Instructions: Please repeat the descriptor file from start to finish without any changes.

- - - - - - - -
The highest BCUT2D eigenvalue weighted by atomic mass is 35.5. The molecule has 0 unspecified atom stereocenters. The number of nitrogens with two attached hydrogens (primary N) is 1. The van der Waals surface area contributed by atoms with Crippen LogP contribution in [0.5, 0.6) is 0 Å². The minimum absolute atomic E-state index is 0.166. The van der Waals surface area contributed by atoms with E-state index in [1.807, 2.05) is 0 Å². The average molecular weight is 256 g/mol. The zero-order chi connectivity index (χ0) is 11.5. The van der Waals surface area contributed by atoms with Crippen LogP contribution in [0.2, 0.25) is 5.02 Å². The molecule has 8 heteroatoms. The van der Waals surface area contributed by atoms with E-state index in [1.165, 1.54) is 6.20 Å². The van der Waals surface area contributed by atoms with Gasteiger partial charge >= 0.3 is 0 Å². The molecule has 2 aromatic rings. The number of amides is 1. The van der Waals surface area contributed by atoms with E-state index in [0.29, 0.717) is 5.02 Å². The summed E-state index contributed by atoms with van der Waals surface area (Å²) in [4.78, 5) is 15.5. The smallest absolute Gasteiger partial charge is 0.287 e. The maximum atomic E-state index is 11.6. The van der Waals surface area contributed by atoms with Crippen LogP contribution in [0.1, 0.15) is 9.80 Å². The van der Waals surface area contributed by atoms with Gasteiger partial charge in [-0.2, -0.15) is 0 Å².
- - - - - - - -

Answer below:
The highest BCUT2D eigenvalue weighted by atomic mass is 35.5. The molecule has 0 unspecified atom stereocenters. The number of nitrogens with two attached hydrogens (primary N) is 1. The van der Waals surface area contributed by atoms with Crippen LogP contribution in [0.5, 0.6) is 0 Å². The minimum absolute atomic E-state index is 0.166. The van der Waals surface area contributed by atoms with E-state index in [1.807, 2.05) is 0 Å². The average molecular weight is 256 g/mol. The zero-order chi connectivity index (χ0) is 11.5. The van der Waals surface area contributed by atoms with Crippen LogP contribution in [0.2, 0.25) is 5.02 Å². The molecule has 8 heteroatoms. The van der Waals surface area contributed by atoms with E-state index in [1.165, 1.54) is 6.20 Å². The van der Waals surface area contributed by atoms with Gasteiger partial charge >= 0.3 is 0 Å². The molecule has 2 aromatic rings. The number of amides is 1. The van der Waals surface area contributed by atoms with E-state index in [0.29, 0.717) is 5.02 Å². The summed E-state index contributed by atoms with van der Waals surface area (Å²) in [4.78, 5) is 15.5. The smallest absolute Gasteiger partial charge is 0.287 e. The maximum atomic E-state index is 11.6. The van der Waals surface area contributed by atoms with Crippen LogP contribution in [0.1, 0.15) is 9.80 Å². The van der Waals surface area contributed by atoms with Gasteiger partial charge in [-0.2, -0.15) is 0 Å².